New York’s oldest working priest reflects on a life of service to the poor
Father Gerald Ryan, 92, on the power of his Irish heritage and faith
At 92 years old, Father Gerald Ryan is New York’s oldest working priest, a monsignor, and the parish administrator at St Luke’s in Mott Haven, in the Bronx. The son of Irish immigrants — his mother came from a small town near Limerick, and his father from Tipperary — Father Ryan has visited Ireland several times, to explore both family and faith.
His favourite place in Ireland? The shrine at Knock, in County Mayo.
“It’s a prayerful place,” he told IrishCentral. “When you’re there you feel that you want to talk with Mary and Joseph and Jesus.
“It feels peaceful, like when you’re in church and you feel calm and reverential toward God.”
Father Ryan also visited his mother’s childhood home, which he’d always imagined through her stories of Christmas in Ireland. She’d told him of “many parties and dances. People went around from house to house.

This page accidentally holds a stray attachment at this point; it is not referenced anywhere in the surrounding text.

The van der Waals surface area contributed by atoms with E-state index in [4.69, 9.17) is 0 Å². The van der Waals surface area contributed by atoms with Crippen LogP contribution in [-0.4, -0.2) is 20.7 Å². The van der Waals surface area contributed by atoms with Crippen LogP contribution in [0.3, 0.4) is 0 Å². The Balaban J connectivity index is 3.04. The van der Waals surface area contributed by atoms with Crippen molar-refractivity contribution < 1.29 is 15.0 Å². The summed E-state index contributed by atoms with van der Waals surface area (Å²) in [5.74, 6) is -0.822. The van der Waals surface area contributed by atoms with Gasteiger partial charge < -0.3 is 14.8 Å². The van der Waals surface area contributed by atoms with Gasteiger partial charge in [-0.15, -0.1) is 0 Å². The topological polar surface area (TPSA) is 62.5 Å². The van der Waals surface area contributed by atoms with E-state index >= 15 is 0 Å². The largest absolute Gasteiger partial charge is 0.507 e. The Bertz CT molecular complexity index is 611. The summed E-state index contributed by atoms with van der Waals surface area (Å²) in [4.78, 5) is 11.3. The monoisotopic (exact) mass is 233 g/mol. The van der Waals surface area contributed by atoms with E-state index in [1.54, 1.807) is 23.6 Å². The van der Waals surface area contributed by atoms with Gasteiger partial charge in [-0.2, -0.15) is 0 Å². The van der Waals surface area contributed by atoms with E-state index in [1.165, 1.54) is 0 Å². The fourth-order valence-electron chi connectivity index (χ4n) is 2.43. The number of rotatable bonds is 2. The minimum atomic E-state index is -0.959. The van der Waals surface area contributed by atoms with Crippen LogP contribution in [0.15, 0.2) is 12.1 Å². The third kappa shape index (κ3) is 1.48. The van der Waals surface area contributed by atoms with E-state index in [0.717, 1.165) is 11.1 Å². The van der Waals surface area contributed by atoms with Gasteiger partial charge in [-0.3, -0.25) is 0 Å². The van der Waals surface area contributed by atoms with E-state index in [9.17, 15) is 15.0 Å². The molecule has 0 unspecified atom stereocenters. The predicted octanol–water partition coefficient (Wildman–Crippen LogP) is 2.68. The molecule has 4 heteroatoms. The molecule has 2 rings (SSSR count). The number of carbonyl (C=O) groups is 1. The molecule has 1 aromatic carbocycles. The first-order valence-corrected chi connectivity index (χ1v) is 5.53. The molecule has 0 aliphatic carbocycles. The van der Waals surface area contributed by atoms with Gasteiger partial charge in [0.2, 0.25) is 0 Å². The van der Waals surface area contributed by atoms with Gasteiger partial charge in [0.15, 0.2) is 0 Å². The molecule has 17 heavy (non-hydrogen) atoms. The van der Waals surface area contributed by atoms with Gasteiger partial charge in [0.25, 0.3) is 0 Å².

“The Irish are a very religious people — or at least they had been,” his mother told him of her childhood. “Living their faith was the most important thing in their lives.
“I think as a community [the Irish] are what Jesus wants us to be, very childlike,” Father Ryan said.
“The Irish are loving and easy to be with. They love stories — there’s no lack of conversation."
Father Ryan was recently interviewed in the New York Times, where he commented that he may well be the oldest serving priest in the US — he does not know, he told the paper.
“I think I have come a long, long way from when I was ordained,” he told the Times. “It isn’t about serving the church in the way you have envisioned, from the altar, and from the position of authority and power. But it is learning what human nature is, and what the struggles of people are. And where Jesus really is.”
He saw the era of massive change sweep across the Bronx, with parishes changing from ministering to whites only to including blacks and Hispanics. Through it all he stayed with the people, became a committed supporter of civil rights and was a leading figure in integrating the newcomers to the church.
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